I also find myself doing lots of websites these days, and there are many similarities between the two enterprises. Predominantly, both suffer immediately and disastrously from neglect. Weeds grow and choke out the pretty or useful stuff. At one point in our lives, we left our house to a non-gardening renter for two years. There was practically nothing left in the beds by the time we returned. Fortunately, my garden acquisition methodology involves a wheelbarrow and jaunts through the neighbourhood in early spring to find out what others have too much of in their own gardens. I figure, if it’s growing in someone else’s garden to excess, it will grow in mine.

And so it goes with websites. They grow stale and choke without constant attention. Many clients come having not updated their backend or frontend for longer than they know. It doesn’t take long until sites look dated, cluttered and cold. Websites need to be active and fresh, which requires that they be easy to update and analyze.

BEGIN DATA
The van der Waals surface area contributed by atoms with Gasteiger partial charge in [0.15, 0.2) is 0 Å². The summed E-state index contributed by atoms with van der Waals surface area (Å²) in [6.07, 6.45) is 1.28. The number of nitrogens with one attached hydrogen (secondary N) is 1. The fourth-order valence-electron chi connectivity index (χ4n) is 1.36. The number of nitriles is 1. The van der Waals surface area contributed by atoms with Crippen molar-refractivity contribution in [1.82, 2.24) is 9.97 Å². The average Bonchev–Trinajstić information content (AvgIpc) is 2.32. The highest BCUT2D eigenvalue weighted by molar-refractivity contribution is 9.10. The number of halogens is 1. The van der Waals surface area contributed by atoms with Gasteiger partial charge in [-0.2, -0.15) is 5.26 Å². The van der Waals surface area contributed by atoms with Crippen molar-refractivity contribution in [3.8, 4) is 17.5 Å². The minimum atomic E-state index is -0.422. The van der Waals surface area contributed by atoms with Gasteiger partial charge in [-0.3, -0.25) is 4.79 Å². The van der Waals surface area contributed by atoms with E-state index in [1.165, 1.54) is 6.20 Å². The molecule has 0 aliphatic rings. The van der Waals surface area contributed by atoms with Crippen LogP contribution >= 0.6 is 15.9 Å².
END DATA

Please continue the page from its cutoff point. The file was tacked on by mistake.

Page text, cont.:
Watching the analytics is like picking out the weeds—you can see pretty clearly what parts of the site aren’t bearing fruit and which ones are. You clear out the non-desirables and give the good bits more room to flourish. It’s not a once-and-done deal. Like gardens, tending an exuberant website is an iterative activity. Daily, weekly, monthly. Always something to do.

And I often wheelbarrow around virtually, scanning websites to see what’s fresh and new. It fuels the imagination and sparks creativity. No two gardens or websites are ever the same, even if many of the components are. Each has its own unique creator, audience and growing environment. A wealth of diversity to dig in and explore.